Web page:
Medicine uses some tools and techniques to help diagnose some illnesses and treatments.

7. Tech Advances

Technology has made nuclear energy better in safety, cost, and production.

Today, nuclear power plants use nuclear fission. On the other hand, the international community is investigating atomic fusion. For instance, the ITER project is one of those projects.

When nuclear fusion energy is viable, most of the cons of atomic energy will disappear.

7 Disadvantages of Nuclear Energy

The main cons of nuclear power are as follows.

Advantages and disadvantages of nuclear energy

1. Nuclear Accidents Imply Serious Consequences

The safety systems in nuclear power plants are very high. However, the human component always has a specific impact. The decisions taken faced with an unforeseen event could be wrong. We have two good examples in Chernobyl and Fukushima.

Chernobyl is the worst nuclear accident in history. Several wrong decisions of the staff caused the explosion of the atomic reactor.

Fukushima's case was different.  Natural causes caused the accident. However, some nuclear authorities questioned the ruling after the disaster. It was the second-worst in history.

2. Nuclear Waste Management

A major con is the management of nuclear waste or radioactive waste.

Nuclear waste takes many years to lose its danger. Confinement solutions exist, but radioactive waste does not disappear.

3. Installations with an Expiration Date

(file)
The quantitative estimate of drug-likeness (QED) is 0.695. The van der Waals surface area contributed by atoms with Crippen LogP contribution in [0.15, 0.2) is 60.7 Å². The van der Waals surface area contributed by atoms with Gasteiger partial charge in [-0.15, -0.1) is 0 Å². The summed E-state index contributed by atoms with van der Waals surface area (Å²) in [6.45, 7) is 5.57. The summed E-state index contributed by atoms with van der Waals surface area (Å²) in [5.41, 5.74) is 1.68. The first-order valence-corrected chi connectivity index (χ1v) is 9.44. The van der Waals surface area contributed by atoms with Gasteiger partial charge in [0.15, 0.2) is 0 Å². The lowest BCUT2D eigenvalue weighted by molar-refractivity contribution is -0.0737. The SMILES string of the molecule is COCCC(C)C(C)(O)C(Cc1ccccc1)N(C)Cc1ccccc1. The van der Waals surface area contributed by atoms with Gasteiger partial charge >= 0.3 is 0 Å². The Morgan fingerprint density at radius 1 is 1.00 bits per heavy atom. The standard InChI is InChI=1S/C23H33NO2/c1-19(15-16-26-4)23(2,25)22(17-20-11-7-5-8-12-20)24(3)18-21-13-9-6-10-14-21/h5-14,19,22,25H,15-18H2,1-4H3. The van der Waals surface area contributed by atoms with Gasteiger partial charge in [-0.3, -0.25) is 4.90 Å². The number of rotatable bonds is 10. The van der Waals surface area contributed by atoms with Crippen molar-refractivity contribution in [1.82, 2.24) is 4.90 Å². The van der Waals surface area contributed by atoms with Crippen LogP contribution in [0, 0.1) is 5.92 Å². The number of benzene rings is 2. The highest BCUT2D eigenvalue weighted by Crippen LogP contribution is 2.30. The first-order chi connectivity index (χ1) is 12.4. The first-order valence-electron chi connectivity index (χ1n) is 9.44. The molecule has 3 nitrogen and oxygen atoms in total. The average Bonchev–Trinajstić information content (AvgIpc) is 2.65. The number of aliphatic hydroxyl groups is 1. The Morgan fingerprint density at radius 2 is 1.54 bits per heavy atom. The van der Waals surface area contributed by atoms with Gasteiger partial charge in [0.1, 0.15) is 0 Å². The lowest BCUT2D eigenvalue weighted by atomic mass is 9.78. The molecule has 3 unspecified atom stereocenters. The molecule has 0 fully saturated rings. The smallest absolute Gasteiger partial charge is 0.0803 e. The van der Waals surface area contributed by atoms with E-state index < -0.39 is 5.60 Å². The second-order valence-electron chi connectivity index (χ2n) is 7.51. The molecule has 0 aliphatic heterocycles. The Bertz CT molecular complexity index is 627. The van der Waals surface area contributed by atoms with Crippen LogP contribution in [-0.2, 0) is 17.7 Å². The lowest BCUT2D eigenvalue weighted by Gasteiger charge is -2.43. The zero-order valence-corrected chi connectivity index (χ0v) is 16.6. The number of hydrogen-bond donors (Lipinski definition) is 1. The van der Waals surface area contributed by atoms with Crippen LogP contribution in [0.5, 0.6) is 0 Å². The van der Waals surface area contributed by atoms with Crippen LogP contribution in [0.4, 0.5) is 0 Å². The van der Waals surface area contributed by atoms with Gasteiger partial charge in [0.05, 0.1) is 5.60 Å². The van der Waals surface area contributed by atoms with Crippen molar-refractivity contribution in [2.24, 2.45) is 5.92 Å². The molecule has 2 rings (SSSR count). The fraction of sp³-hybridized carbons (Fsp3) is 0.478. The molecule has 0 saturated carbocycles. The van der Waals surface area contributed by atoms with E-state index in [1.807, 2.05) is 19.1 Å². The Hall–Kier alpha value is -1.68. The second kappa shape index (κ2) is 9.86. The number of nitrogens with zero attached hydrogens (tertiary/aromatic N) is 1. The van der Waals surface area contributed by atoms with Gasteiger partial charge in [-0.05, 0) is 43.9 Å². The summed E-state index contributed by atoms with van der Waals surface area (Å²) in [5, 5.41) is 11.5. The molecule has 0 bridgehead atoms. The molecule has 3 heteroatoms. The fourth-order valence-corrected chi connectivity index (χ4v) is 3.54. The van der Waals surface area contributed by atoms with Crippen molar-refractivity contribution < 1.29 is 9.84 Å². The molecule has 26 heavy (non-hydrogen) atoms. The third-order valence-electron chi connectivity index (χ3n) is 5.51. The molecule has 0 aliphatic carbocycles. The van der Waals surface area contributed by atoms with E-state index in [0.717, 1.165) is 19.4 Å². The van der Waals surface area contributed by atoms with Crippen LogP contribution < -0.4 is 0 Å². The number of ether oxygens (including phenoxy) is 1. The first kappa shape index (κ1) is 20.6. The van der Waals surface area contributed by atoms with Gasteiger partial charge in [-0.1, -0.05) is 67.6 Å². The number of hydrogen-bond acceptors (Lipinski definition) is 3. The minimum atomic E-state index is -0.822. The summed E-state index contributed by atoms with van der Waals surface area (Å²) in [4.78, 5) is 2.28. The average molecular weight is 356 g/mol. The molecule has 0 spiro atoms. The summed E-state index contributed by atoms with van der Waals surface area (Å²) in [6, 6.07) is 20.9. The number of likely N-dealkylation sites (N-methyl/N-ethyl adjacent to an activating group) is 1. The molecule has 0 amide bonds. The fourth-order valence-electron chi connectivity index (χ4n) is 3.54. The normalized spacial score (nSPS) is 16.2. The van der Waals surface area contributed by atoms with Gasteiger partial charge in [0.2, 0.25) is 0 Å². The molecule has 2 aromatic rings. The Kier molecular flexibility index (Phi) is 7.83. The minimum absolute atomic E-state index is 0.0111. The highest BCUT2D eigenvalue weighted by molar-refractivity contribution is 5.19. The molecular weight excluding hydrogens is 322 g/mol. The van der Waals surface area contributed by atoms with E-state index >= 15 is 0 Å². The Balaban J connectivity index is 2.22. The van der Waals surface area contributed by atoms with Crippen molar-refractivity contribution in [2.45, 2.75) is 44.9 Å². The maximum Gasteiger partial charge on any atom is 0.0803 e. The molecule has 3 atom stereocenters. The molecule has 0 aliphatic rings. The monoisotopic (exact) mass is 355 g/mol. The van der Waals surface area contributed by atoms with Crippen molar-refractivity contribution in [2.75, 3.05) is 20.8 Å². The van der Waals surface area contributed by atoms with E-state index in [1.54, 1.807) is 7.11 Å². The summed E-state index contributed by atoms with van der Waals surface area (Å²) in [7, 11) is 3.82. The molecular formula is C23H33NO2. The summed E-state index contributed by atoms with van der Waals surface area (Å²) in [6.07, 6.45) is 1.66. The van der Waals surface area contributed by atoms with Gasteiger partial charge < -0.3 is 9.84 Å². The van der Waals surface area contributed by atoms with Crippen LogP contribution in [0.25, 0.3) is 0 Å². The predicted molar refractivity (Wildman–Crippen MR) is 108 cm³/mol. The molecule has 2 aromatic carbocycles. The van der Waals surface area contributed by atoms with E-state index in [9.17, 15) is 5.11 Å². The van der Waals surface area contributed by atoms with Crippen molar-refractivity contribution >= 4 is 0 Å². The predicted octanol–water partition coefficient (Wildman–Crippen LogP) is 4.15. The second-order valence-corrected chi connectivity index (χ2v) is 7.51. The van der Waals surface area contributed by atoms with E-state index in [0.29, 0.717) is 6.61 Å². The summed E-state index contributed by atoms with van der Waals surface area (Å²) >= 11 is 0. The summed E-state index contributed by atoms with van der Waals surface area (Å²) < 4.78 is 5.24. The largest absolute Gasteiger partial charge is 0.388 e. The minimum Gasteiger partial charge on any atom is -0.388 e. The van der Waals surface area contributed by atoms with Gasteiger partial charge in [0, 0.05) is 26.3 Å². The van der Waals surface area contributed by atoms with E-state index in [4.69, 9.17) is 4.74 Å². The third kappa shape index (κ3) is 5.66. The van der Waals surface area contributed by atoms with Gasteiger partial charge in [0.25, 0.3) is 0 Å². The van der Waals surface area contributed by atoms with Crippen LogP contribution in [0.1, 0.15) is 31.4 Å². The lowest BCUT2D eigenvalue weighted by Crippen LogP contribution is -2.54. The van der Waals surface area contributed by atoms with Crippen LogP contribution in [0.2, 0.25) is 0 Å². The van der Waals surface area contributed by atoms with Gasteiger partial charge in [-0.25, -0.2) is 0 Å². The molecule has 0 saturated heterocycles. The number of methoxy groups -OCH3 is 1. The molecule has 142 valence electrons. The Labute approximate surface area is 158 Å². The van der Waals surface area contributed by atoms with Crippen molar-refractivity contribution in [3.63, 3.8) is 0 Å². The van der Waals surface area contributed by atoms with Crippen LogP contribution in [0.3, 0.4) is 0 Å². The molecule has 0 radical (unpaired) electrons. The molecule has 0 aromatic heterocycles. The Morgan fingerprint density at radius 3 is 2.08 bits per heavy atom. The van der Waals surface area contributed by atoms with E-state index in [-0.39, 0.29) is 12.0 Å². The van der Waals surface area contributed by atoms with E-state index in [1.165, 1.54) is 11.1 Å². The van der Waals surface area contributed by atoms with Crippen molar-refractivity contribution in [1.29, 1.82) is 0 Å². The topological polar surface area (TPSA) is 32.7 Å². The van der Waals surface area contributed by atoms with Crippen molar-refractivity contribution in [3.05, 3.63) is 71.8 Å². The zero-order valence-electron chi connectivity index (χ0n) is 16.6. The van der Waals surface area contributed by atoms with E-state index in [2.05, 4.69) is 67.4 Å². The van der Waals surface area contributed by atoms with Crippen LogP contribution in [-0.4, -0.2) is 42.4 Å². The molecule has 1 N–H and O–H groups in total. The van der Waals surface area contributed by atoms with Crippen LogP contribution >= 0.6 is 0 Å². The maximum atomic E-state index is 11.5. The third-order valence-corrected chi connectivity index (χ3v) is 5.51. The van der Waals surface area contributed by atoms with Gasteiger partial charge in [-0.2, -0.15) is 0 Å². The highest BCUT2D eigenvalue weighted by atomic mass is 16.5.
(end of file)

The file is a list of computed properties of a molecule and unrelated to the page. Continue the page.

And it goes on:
Nuclear reactors have an expiration date. After this date, NPP owners must dismantle them.

Specialists believe that it is needed to build approximately 80 new nuclear every ten years.

4. Very High Initial Investment

The initial investment of a nuclear plant is very high.

Investors must recover the cost during the short plant's life. The total price is higher, considering the investment's price plus the generated kilowatt's worth.

In other words, the energy generated is cheap compared to fuel costs. Having to pay off the construction of the nuclear power plant makes it significantly more expensive.

5. Limited Resources

Unlike other energy options, nuclear energy is not renewable.

Nuclear power requires uranium to produce energy and is not an endless resource. Uranium must be mined and searched. Thus, in the long term, uranium will be over.

6. External Dependency

It generates dependence on the outside. Few countries have uranium mines. Furthermore, not all countries have nuclear technology. Consequently, they have to contract both things abroad.

7. Nuclear Weapons

Nuclear technology can also create atomic weapons.

The use of nuclear energy received a massive boost during World War II. So it was developed to build the two atomic bombs that the USA dropped on Japan. Consequently, the cities of Hiroshima and Nagasaki were devastated in a few minutes. It was the first and last time that a state used atomic bombs in a military attack.

Later, several countries signed several treaties to stop them were spread. Nevertheless, nuclear weapons are created and still exist. Therefore, the risk of a future nuclear attack is real.



        Published: December 10, 2009
        Last review: June 11, 2020